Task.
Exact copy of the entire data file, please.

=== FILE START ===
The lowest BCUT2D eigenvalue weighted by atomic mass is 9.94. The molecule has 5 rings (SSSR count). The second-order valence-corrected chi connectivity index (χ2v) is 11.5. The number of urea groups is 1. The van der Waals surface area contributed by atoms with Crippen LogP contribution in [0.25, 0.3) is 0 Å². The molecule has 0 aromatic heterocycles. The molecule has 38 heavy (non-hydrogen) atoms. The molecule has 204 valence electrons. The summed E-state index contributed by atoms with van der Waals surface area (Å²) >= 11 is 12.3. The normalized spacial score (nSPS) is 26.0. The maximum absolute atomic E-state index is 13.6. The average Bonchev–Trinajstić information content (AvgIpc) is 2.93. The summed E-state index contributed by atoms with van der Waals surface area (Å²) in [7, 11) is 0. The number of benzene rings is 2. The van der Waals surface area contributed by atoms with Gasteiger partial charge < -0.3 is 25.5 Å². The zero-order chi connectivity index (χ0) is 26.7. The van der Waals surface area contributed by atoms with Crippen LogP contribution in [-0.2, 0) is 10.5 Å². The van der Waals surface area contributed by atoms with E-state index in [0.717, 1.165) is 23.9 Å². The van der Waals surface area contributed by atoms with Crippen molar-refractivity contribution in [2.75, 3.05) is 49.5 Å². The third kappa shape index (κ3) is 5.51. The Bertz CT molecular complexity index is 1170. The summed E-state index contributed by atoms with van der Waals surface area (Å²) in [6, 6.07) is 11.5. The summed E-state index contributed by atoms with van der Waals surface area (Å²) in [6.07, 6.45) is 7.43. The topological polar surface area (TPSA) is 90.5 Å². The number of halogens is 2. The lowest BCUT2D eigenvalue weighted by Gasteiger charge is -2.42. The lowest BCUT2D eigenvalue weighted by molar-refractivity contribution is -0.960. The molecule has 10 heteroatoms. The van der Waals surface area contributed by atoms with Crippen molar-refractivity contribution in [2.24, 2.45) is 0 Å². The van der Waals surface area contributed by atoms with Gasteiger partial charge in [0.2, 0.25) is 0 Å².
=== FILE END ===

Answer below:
The lowest BCUT2D eigenvalue weighted by atomic mass is 9.94. The molecule has 5 rings (SSSR count). The second-order valence-corrected chi connectivity index (χ2v) is 11.5. The number of urea groups is 1. The van der Waals surface area contributed by atoms with Crippen LogP contribution in [0.25, 0.3) is 0 Å². The molecule has 0 aromatic heterocycles. The molecule has 38 heavy (non-hydrogen) atoms. The molecule has 204 valence electrons. The summed E-state index contributed by atoms with van der Waals surface area (Å²) >= 11 is 12.3. The normalized spacial score (nSPS) is 26.0. The maximum absolute atomic E-state index is 13.6. The average Bonchev–Trinajstić information content (AvgIpc) is 2.93. The summed E-state index contributed by atoms with van der Waals surface area (Å²) in [7, 11) is 0. The number of benzene rings is 2. The van der Waals surface area contributed by atoms with Gasteiger partial charge < -0.3 is 25.5 Å². The zero-order chi connectivity index (χ0) is 26.7. The van der Waals surface area contributed by atoms with Crippen LogP contribution in [-0.2, 0) is 10.5 Å². The van der Waals surface area contributed by atoms with E-state index in [0.717, 1.165) is 23.9 Å². The van der Waals surface area contributed by atoms with Crippen molar-refractivity contribution in [2.75, 3.05) is 49.5 Å². The third kappa shape index (κ3) is 5.51. The Bertz CT molecular complexity index is 1170. The summed E-state index contributed by atoms with van der Waals surface area (Å²) in [6, 6.07) is 11.5. The summed E-state index contributed by atoms with van der Waals surface area (Å²) in [6.07, 6.45) is 7.43. The topological polar surface area (TPSA) is 90.5 Å². The number of halogens is 2. The lowest BCUT2D eigenvalue weighted by Gasteiger charge is -2.42. The lowest BCUT2D eigenvalue weighted by molar-refractivity contribution is -0.960. The molecule has 10 heteroatoms. The van der Waals surface area contributed by atoms with Crippen molar-refractivity contribution in [2.24, 2.45) is 0 Å². The van der Waals surface area contributed by atoms with Gasteiger partial charge in [0.2, 0.25) is 0 Å².